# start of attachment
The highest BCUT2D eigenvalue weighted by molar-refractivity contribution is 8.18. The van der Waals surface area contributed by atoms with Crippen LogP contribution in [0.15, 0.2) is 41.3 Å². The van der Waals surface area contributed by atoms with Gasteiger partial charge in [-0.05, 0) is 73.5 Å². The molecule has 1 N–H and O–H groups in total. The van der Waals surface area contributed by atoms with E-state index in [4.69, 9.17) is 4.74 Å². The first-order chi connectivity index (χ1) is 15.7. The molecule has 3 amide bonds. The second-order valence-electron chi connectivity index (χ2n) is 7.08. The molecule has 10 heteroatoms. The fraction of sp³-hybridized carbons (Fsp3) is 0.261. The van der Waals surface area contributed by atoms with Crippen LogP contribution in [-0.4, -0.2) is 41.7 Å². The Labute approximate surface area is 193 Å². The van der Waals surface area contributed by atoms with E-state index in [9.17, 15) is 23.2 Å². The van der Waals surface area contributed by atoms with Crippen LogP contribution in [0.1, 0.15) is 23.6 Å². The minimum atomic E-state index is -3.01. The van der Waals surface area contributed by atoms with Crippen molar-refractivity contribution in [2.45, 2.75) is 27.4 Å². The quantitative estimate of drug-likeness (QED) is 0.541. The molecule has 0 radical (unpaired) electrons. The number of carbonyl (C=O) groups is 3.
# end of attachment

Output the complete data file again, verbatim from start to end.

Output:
The highest BCUT2D eigenvalue weighted by molar-refractivity contribution is 8.18. The van der Waals surface area contributed by atoms with Crippen LogP contribution in [0.15, 0.2) is 41.3 Å². The van der Waals surface area contributed by atoms with Gasteiger partial charge in [-0.05, 0) is 73.5 Å². The molecule has 1 N–H and O–H groups in total. The van der Waals surface area contributed by atoms with E-state index in [4.69, 9.17) is 4.74 Å². The first-order chi connectivity index (χ1) is 15.7. The molecule has 3 amide bonds. The second-order valence-electron chi connectivity index (χ2n) is 7.08. The molecule has 10 heteroatoms. The fraction of sp³-hybridized carbons (Fsp3) is 0.261. The van der Waals surface area contributed by atoms with Crippen LogP contribution in [-0.4, -0.2) is 41.7 Å². The Labute approximate surface area is 193 Å². The van der Waals surface area contributed by atoms with E-state index in [9.17, 15) is 23.2 Å². The van der Waals surface area contributed by atoms with Crippen LogP contribution in [0.1, 0.15) is 23.6 Å². The minimum atomic E-state index is -3.01. The van der Waals surface area contributed by atoms with Crippen molar-refractivity contribution in [2.45, 2.75) is 27.4 Å². The quantitative estimate of drug-likeness (QED) is 0.541. The molecule has 0 radical (unpaired) electrons. The number of carbonyl (C=O) groups is 3.